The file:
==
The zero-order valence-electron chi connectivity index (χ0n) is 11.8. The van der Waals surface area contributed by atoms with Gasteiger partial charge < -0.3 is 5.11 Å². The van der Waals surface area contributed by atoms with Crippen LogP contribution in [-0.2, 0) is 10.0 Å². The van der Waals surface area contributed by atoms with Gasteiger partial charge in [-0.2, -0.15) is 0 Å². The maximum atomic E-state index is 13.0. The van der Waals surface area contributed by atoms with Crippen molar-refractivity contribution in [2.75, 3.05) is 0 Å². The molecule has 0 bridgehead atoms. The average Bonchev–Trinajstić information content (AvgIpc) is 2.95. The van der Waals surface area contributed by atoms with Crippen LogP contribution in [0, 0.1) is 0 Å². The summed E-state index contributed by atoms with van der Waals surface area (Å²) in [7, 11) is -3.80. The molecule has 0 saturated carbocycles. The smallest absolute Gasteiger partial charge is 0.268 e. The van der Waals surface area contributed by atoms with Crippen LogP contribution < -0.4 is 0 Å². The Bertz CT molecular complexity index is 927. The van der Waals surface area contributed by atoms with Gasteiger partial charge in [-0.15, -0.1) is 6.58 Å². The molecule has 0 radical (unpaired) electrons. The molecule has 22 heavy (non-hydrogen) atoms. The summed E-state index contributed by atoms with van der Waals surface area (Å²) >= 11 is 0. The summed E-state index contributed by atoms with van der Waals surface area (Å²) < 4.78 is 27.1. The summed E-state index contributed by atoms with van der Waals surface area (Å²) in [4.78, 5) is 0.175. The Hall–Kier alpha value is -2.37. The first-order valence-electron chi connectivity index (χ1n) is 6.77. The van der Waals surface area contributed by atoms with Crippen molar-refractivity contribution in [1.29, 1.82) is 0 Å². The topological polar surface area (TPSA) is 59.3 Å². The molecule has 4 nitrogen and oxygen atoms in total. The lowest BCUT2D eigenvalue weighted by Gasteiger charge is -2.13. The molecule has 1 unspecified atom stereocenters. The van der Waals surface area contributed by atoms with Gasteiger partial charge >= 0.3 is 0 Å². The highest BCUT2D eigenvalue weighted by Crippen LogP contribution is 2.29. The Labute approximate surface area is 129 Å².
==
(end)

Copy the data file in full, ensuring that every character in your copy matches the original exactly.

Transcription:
The zero-order valence-electron chi connectivity index (χ0n) is 11.8. The van der Waals surface area contributed by atoms with Gasteiger partial charge < -0.3 is 5.11 Å². The van der Waals surface area contributed by atoms with Crippen LogP contribution in [-0.2, 0) is 10.0 Å². The van der Waals surface area contributed by atoms with Gasteiger partial charge in [-0.2, -0.15) is 0 Å². The maximum atomic E-state index is 13.0. The van der Waals surface area contributed by atoms with Crippen molar-refractivity contribution in [2.75, 3.05) is 0 Å². The molecule has 0 bridgehead atoms. The average Bonchev–Trinajstić information content (AvgIpc) is 2.95. The van der Waals surface area contributed by atoms with Crippen LogP contribution in [0, 0.1) is 0 Å². The summed E-state index contributed by atoms with van der Waals surface area (Å²) in [7, 11) is -3.80. The molecule has 0 saturated carbocycles. The smallest absolute Gasteiger partial charge is 0.268 e. The van der Waals surface area contributed by atoms with Crippen LogP contribution < -0.4 is 0 Å². The Bertz CT molecular complexity index is 927. The van der Waals surface area contributed by atoms with Gasteiger partial charge in [-0.15, -0.1) is 6.58 Å². The molecule has 0 radical (unpaired) electrons. The molecule has 22 heavy (non-hydrogen) atoms. The summed E-state index contributed by atoms with van der Waals surface area (Å²) >= 11 is 0. The summed E-state index contributed by atoms with van der Waals surface area (Å²) < 4.78 is 27.1. The summed E-state index contributed by atoms with van der Waals surface area (Å²) in [4.78, 5) is 0.175. The Hall–Kier alpha value is -2.37. The first-order valence-electron chi connectivity index (χ1n) is 6.77. The van der Waals surface area contributed by atoms with Crippen molar-refractivity contribution in [1.29, 1.82) is 0 Å². The topological polar surface area (TPSA) is 59.3 Å². The molecule has 4 nitrogen and oxygen atoms in total. The lowest BCUT2D eigenvalue weighted by Gasteiger charge is -2.13. The molecule has 1 unspecified atom stereocenters. The van der Waals surface area contributed by atoms with Gasteiger partial charge >= 0.3 is 0 Å². The highest BCUT2D eigenvalue weighted by Crippen LogP contribution is 2.29. The Labute approximate surface area is 129 Å².